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NSLC College Credit Program        School of International Service 4400 Massachusetts Avenue NW Washington, DC 20016-8071 United States

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Students may enroll only in the AU course associated with their particular NSLC program. The AU credit course is taught online in a self-paced, asynchronous format, allowing flexibility in completing reading and written assignments on your own schedule. Instructional content may include pre-recorded lectures, podcasts, documentaries, and faculty-led discussion boards. The AU online course dates—July 5 (with access as of July 1) to August 18—are structured to incorporate your on-campus NSLC program, regardless of its dates and location. You are not expected to complete any course work while participating in your NSLC campus program.

Course Offerings

Intercultural Communication (1 credit)

This interdisciplinary course examines how globalization and our personal histories and cultural identities shape who we are, how we see the world, and the ways in which we communicate with people from culturally diverse groups and intercultural boundaries. Students will gain an introduction to the concepts, knowledge, and skills that will allow them to interpret the dynamics of cross-cultural interaction and expand their intercultural competency.

For a course outline, please email collegecredit@american.edu.

Sustainable Development and Design (1 credit)

This American University course adds to your NSLC experience by introducing you to the concept of sustainable development. Engineers do a good deal more than build and fix things. As problem solvers, engineers can play a fundamental role in facing development challenges - or in making them worse. In this class, we will examine what drives the need for environmentally and socially sustainable design, and we will explore possible solutions. Some questions we will discuss are: What does it mean to design products that are good for people and for the planet? How do we build products without negative social and environmental impacts? How can engineers apply their skills to address problems in developing countries? This course builds on your NSLC field trips and workshops to explore sustainable engineering with a combination of design exercises, film excerpts and lectures.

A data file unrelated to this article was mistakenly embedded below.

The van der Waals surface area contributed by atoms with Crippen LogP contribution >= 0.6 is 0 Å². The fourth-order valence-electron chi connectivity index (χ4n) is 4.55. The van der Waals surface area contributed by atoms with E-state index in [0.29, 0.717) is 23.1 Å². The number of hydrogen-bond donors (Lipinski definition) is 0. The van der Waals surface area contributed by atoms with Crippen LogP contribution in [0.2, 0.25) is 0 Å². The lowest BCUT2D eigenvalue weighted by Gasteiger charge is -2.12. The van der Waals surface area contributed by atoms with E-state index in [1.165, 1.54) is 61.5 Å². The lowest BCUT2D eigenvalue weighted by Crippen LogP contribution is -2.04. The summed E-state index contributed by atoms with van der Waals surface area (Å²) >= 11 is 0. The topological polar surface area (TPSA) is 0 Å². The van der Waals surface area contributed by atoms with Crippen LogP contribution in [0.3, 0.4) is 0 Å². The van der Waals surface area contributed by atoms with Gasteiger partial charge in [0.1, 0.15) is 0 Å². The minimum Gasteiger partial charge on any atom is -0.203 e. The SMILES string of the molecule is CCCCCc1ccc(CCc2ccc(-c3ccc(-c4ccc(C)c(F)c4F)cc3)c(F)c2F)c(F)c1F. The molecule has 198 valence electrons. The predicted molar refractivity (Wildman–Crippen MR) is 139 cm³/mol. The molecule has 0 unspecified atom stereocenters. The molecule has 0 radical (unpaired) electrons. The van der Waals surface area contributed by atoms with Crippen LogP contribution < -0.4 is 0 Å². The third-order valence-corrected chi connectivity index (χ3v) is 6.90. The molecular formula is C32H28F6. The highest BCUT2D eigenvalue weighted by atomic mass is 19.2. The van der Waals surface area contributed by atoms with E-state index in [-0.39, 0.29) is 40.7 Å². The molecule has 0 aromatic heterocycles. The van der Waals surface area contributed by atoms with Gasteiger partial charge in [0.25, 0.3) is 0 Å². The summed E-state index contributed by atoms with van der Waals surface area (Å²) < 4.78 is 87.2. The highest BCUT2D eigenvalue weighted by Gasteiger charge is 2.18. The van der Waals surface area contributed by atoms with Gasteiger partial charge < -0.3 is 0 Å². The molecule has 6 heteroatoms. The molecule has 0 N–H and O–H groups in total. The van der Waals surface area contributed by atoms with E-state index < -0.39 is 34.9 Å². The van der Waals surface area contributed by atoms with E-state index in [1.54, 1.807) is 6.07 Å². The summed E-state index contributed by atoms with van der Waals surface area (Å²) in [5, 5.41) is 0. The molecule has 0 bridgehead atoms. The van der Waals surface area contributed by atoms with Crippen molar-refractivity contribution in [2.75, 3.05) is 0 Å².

For a course outline, please email collegecredit@american.edu.

Sustainable Development and Design (1 credit)

This American University course adds to your NSLC experience by introducing you to the concept of sustainable development. Engineers do a good deal more than build and fix things. As problem solvers, engineers can play a fundamental role in facing development challenges - or in making them worse. In this class, we will examine what drives the need for environmentally and socially sustainable design, and we will explore possible solutions. Some questions we will discuss are: What does it mean to design products that are good for people and for the planet? How do we build products without negative social and environmental impacts? How can engineers apply their skills to address problems in developing countries? This course builds on your NSLC field trips and workshops to explore sustainable engineering with a combination of design exercises, film excerpts and lectures.